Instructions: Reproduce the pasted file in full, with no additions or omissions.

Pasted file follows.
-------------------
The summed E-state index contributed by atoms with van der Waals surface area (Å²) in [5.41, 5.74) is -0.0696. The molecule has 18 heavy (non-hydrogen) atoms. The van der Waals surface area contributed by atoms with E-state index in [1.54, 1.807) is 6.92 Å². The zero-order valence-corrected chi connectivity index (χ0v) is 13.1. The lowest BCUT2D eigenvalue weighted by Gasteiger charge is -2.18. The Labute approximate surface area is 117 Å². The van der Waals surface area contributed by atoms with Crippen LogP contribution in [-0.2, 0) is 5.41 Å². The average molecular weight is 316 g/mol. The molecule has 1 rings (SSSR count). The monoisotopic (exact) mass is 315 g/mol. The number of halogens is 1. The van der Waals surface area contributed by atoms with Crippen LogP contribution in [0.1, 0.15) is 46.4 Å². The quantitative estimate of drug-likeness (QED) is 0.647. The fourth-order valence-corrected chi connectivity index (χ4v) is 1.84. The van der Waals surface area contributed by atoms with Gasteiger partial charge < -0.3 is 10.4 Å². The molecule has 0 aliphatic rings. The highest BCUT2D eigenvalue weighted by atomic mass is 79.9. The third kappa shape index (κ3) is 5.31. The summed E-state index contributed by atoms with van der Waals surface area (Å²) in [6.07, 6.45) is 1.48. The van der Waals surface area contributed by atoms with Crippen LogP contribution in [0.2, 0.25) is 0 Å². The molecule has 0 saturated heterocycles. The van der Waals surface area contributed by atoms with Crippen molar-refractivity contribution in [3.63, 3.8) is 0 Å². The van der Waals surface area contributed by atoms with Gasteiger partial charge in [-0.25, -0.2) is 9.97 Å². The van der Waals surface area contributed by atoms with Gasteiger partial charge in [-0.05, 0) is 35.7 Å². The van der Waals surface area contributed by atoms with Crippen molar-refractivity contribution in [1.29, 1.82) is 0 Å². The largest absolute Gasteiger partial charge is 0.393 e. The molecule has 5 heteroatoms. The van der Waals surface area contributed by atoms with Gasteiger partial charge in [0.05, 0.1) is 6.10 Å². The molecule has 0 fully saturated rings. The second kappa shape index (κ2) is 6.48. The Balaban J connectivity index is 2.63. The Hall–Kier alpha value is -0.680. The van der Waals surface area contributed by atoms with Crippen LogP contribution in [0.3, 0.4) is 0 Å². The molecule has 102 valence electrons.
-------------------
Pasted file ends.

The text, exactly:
The summed E-state index contributed by atoms with van der Waals surface area (Å²) in [5.41, 5.74) is -0.0696. The molecule has 18 heavy (non-hydrogen) atoms. The van der Waals surface area contributed by atoms with E-state index in [1.54, 1.807) is 6.92 Å². The zero-order valence-corrected chi connectivity index (χ0v) is 13.1. The lowest BCUT2D eigenvalue weighted by Gasteiger charge is -2.18. The Labute approximate surface area is 117 Å². The van der Waals surface area contributed by atoms with Crippen LogP contribution in [-0.2, 0) is 5.41 Å². The average molecular weight is 316 g/mol. The molecule has 1 rings (SSSR count). The monoisotopic (exact) mass is 315 g/mol. The number of halogens is 1. The van der Waals surface area contributed by atoms with Crippen LogP contribution in [0.1, 0.15) is 46.4 Å². The quantitative estimate of drug-likeness (QED) is 0.647. The fourth-order valence-corrected chi connectivity index (χ4v) is 1.84. The van der Waals surface area contributed by atoms with Gasteiger partial charge < -0.3 is 10.4 Å². The molecule has 0 aliphatic rings. The highest BCUT2D eigenvalue weighted by atomic mass is 79.9. The third kappa shape index (κ3) is 5.31. The summed E-state index contributed by atoms with van der Waals surface area (Å²) in [6.07, 6.45) is 1.48. The van der Waals surface area contributed by atoms with Crippen LogP contribution in [0.2, 0.25) is 0 Å². The molecule has 0 saturated heterocycles. The van der Waals surface area contributed by atoms with Crippen molar-refractivity contribution in [3.63, 3.8) is 0 Å². The van der Waals surface area contributed by atoms with Gasteiger partial charge in [-0.25, -0.2) is 9.97 Å². The van der Waals surface area contributed by atoms with Gasteiger partial charge in [-0.05, 0) is 35.7 Å². The van der Waals surface area contributed by atoms with Crippen molar-refractivity contribution in [1.29, 1.82) is 0 Å². The largest absolute Gasteiger partial charge is 0.393 e. The molecule has 5 heteroatoms. The van der Waals surface area contributed by atoms with Gasteiger partial charge in [0.05, 0.1) is 6.10 Å². The molecule has 0 fully saturated rings. The second kappa shape index (κ2) is 6.48. The Balaban J connectivity index is 2.63. The Hall–Kier alpha value is -0.680. The van der Waals surface area contributed by atoms with Crippen LogP contribution in [0.3, 0.4) is 0 Å². The molecule has 102 valence electrons.